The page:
Title

Effects of Connectedness on Visual Enumeration

School Name

Governor's School for Science and Mathematics

Grade Level

12th Grade

Presentation Topic

Psychology and Sociology

Presentation Type

Mentored

Abstract

Visual enumeration refers to the process by which individuals determine quantity without sequentially counting. When people enumerate small quantities, for example less than 5 items, it is referred to as subitzing (G.S. Starkey, B.D. McCandliss). As quantities increase, so does difficulty in enumerating correctly and accurately. Therefore, many people use a method called groupitizing by which they group larger quantities together in order to enumerate them. This experiment aimed to look at how grouping by connectedness (Palmer, S. and Rock) affects visual enumeration. In everyday life, experiments like these can assess mathematical skills, and early signs of numerical cognition impairments. The total experiment consisted of 420 trials of dot stimuli that were flashed to 11 participants for 0.15 seconds. There were 4 different types of arrangements for the dots, with 105 trials per condition. The respondents were told that the answer choices ranged from 2-50, but in fact only prime numbers were possible answers. In 2 out of the 4 conditions, most subjects could accurately enumerate up to 5 dots 100% of the time. These successful conditions were those which connected the dots with lines, as opposed to the other two conditions which did not. Among the unconnected conditions, success rates were never higher than 60%. These findings provide further evidence for Gestalt’s principle of uniform connectedness, which explains that connected items can be more easily enumerated than unconnected ones.

Location

Neville 305

Start Date

4-14-2018 10:00 AM

Presentation Format

Oral and Written

COinS
 
Apr 14th, 10:00 AM

Effects of Connectedness on Visual Enumeration

Neville 305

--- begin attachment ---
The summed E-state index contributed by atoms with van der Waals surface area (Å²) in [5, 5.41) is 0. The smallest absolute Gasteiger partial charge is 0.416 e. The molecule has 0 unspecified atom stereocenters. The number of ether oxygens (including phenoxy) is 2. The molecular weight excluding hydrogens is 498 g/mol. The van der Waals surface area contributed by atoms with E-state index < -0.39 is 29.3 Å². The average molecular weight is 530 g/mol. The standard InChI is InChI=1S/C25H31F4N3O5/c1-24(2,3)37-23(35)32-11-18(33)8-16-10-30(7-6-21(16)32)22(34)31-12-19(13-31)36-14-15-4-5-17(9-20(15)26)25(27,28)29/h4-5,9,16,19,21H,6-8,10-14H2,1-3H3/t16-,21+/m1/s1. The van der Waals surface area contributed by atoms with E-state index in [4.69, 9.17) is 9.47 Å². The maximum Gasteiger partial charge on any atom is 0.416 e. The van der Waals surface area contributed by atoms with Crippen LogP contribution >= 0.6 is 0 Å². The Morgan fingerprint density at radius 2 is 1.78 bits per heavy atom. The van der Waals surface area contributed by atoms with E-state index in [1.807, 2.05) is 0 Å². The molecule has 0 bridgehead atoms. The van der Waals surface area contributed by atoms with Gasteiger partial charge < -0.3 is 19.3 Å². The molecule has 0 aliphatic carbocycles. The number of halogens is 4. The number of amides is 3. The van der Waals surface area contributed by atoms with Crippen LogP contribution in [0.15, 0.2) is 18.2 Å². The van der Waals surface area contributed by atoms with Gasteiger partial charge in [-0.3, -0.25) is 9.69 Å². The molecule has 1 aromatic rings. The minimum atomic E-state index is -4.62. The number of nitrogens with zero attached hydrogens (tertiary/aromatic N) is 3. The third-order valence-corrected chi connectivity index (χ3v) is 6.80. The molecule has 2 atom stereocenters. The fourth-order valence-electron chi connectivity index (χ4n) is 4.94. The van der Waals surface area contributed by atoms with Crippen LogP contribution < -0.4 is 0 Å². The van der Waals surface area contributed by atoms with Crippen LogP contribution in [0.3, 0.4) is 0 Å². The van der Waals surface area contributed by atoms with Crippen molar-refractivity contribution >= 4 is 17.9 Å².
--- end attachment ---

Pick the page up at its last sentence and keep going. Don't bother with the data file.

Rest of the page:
Visual enumeration refers to the process by which individuals determine quantity without sequentially counting. When people enumerate small quantities, for example less than 5 items, it is referred to as subitzing (G.S. Starkey, B.D. McCandliss). As quantities increase, so does difficulty in enumerating correctly and accurately. Therefore, many people use a method called groupitizing by which they group larger quantities together in order to enumerate them. This experiment aimed to look at how grouping by connectedness (Palmer, S. and Rock) affects visual enumeration. In everyday life, experiments like these can assess mathematical skills, and early signs of numerical cognition impairments. The total experiment consisted of 420 trials of dot stimuli that were flashed to 11 participants for 0.15 seconds. There were 4 different types of arrangements for the dots, with 105 trials per condition. The respondents were told that the answer choices ranged from 2-50, but in fact only prime numbers were possible answers. In 2 out of the 4 conditions, most subjects could accurately enumerate up to 5 dots 100% of the time. These successful conditions were those which connected the dots with lines, as opposed to the other two conditions which did not. Among the unconnected conditions, success rates were never higher than 60%. These findings provide further evidence for Gestalt’s principle of uniform connectedness, which explains that connected items can be more easily enumerated than unconnected ones.